Aurora Fox theater season is on, in person — and targeting real life, right now

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Musician Tom Lehrer sits beside the piano in his house in Santa Cruz, Calif., April 21, 2000. Accompanying himself on the piano in the 1950s and early 1960s, Lehrer wrote and recorded brilliantly crafted, scathingly sarcastic tunes that poked fun at all the major issues of the day. He’s the subject of the season opener performance at The Aurora Fox Arts Center theater.

In 1959, the musical satirist Tom Lehrer began his live rendition of “Poisoning Pigeons in the Park” with an introduction that still rings true today.

“I’d like to take you now on wings of song, as it were, and try and help you forget perhaps for a while, your drab, wretched lives,” Lehrer said.

Come September, you’ll likely hear “Pigeons” again at the Aurora Fox theater. The north Aurora playhouse is kicking off its diverse 36th season with the hilariously dark tunes of Lehrer in “Tomfoolery,” a revue based on Lehrer’s songs and general mischievousness.

Lehrer is well-known for threading funny songs with social justice issues still wracking the U.S., including racism, so “Tomfoolery” is a logical pick for a season of theater tackling big topics. The curtains are at least planned to open amidst an unprecedented pandemic, anomie and social upheaval.

“I don’t think it’s a secret to anyone that I have an affinity for shows that speak directly to our community,” said Helen Murray, the Fox’s executive producer.

“Tomfoolery” will run Sept. 18 to Oct.11, depending on pandemic conditions, followed by Langston Hughes’ “Black Nativity” from Nov. 27 to Dec. 20. A story of lost love and rekindling will kick off the new year in “The Pavillion,” from Jan. 29 to Feb. 21. Then, the Fox will return to race and class issues March 12 to April 4 with “Queens Girl in the World,” a story of a Black girl thrust into the insular community of a “progressive, predominantly-Jewish private school” in Greenwich Village. A rock’n’rolling adaptation of Alice in Wonderland tailored for teens will wrap up the season from April 23 to May 16.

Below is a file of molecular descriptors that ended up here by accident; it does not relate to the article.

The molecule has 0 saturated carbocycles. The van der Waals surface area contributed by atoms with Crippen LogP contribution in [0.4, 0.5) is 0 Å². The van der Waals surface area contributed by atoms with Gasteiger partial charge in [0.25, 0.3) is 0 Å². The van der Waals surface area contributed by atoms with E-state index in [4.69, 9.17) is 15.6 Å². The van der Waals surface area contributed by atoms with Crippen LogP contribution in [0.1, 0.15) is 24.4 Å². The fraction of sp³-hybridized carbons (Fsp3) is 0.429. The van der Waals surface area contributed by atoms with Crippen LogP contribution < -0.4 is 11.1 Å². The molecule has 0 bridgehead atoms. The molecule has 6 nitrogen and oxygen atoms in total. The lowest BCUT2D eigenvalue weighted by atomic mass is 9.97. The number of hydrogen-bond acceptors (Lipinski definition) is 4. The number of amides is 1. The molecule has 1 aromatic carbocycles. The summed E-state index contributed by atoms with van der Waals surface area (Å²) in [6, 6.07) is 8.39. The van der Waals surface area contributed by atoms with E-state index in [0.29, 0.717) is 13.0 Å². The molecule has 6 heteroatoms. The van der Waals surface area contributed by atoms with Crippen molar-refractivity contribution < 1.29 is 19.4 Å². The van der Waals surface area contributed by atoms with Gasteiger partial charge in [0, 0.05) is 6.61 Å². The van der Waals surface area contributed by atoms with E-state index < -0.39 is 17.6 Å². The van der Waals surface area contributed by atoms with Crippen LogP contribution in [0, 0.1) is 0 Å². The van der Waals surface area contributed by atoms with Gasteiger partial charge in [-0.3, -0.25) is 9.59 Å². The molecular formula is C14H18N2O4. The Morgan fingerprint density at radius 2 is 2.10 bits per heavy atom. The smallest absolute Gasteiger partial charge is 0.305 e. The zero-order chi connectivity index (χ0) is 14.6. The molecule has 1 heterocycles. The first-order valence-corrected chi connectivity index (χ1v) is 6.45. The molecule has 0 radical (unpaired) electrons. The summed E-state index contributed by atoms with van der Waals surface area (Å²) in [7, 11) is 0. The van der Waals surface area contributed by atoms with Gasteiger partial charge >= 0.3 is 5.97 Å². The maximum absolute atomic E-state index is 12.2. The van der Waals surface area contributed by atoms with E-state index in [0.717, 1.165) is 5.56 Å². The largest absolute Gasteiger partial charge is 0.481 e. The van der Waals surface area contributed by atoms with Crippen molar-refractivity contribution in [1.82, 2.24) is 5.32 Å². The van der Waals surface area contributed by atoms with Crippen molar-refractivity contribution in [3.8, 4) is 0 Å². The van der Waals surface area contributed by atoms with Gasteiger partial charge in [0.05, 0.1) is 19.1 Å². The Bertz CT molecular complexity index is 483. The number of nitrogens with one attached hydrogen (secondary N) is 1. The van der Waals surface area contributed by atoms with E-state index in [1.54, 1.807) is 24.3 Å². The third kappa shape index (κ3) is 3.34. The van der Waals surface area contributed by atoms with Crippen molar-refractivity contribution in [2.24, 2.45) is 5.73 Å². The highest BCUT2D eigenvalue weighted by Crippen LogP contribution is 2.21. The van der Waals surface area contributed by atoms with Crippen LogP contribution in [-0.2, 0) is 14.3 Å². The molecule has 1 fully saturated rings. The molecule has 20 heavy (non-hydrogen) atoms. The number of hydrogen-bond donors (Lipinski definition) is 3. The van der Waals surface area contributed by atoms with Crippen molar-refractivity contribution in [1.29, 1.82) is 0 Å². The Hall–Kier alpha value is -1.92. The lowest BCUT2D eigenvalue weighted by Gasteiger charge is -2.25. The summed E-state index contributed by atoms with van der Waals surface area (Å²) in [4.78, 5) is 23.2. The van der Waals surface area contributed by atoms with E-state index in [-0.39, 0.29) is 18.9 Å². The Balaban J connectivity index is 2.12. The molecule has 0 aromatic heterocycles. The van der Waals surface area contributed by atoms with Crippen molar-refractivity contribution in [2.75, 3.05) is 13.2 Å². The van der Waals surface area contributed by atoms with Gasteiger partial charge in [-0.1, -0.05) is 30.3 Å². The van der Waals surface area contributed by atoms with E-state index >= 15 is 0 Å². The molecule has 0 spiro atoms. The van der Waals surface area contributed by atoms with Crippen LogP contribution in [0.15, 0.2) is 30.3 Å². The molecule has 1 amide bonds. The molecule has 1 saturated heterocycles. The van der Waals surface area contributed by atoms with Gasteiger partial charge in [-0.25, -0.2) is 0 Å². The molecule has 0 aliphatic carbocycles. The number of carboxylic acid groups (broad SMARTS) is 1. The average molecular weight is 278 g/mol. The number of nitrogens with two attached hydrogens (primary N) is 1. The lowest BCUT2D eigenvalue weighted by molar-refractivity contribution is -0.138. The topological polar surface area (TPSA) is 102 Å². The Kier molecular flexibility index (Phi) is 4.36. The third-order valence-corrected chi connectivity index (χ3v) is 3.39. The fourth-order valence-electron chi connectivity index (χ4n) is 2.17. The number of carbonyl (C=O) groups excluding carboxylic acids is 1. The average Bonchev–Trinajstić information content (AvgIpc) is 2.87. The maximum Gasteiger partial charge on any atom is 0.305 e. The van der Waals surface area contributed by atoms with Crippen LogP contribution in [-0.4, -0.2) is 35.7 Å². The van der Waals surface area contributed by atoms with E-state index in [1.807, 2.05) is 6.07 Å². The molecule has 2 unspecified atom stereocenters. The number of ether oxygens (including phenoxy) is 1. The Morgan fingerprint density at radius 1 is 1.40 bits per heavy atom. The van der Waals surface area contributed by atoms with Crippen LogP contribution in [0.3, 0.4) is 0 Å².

For Murray, social justice and diversity are important on the stage, not only in terms of “race and ethnicity and gender and faith” but also in storytelling. Black experiences will be front and center in Hughes’ Afrocentric Christmas tale and “Queens,” but the season’s content will vary widely.

The productions won’t vary, however, in cast size. At least, not by very much. Murray and her crew revamped the 36th season around productions with six cast members or less to limit the spread of the ever-present novel coronavirus. With a band, that means no more than 10 people will be on stage at a given time.

That’s one of a slew of measures at the Fox to coax patrons out of wherever they’ve been holed up since March and enjoy some theater.

The Fox has also engendered a flexible “punchcard for theater” allowing people to postpone that visit to the venerable north Aurora playhouse if they’re feeling ill. That ticket will roll over indefinitely, Murray said, even to the 37th season.

Plus, the cast of “Tomfoolery” will be preparing virtually until late August or early September.

“We’re feeling cautiously optimistic, I should say,” Murray said. “We’re about to find out on the first show if everything we put into place is manageable and workable.”

Until the season kicks off in September, throw on some Lehrer and embrace his dark humor. “Pigeons” is an apt place to start.

Plus, if “drab” and “wretched” aren’t ringing bells, we’re not sure which bunker you’re living in — but can we join?

Learn more about the Fox’s 36th season and peruse tickets at www.aurorafoxartscenter.org